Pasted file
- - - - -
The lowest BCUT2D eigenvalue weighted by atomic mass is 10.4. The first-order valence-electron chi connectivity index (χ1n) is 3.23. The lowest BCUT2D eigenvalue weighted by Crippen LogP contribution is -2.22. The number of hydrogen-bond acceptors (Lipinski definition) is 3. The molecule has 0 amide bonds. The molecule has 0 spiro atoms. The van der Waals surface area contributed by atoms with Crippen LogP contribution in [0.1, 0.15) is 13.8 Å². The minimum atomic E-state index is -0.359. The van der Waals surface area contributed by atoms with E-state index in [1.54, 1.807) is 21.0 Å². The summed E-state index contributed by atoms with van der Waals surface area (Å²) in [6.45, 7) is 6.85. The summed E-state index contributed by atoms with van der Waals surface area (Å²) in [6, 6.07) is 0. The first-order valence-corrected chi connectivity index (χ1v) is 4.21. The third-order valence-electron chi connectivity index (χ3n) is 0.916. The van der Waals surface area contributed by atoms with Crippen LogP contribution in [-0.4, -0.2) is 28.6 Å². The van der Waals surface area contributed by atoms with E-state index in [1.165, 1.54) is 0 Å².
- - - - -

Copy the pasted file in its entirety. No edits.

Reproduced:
The lowest BCUT2D eigenvalue weighted by atomic mass is 10.4. The first-order valence-electron chi connectivity index (χ1n) is 3.23. The lowest BCUT2D eigenvalue weighted by Crippen LogP contribution is -2.22. The number of hydrogen-bond acceptors (Lipinski definition) is 3. The molecule has 0 amide bonds. The molecule has 0 spiro atoms. The van der Waals surface area contributed by atoms with Crippen LogP contribution in [0.1, 0.15) is 13.8 Å². The minimum atomic E-state index is -0.359. The van der Waals surface area contributed by atoms with E-state index in [1.54, 1.807) is 21.0 Å². The summed E-state index contributed by atoms with van der Waals surface area (Å²) in [6.45, 7) is 6.85. The summed E-state index contributed by atoms with van der Waals surface area (Å²) in [6, 6.07) is 0. The first-order valence-corrected chi connectivity index (χ1v) is 4.21. The third-order valence-electron chi connectivity index (χ3n) is 0.916. The van der Waals surface area contributed by atoms with Crippen LogP contribution in [-0.4, -0.2) is 28.6 Å². The van der Waals surface area contributed by atoms with E-state index in [1.165, 1.54) is 0 Å².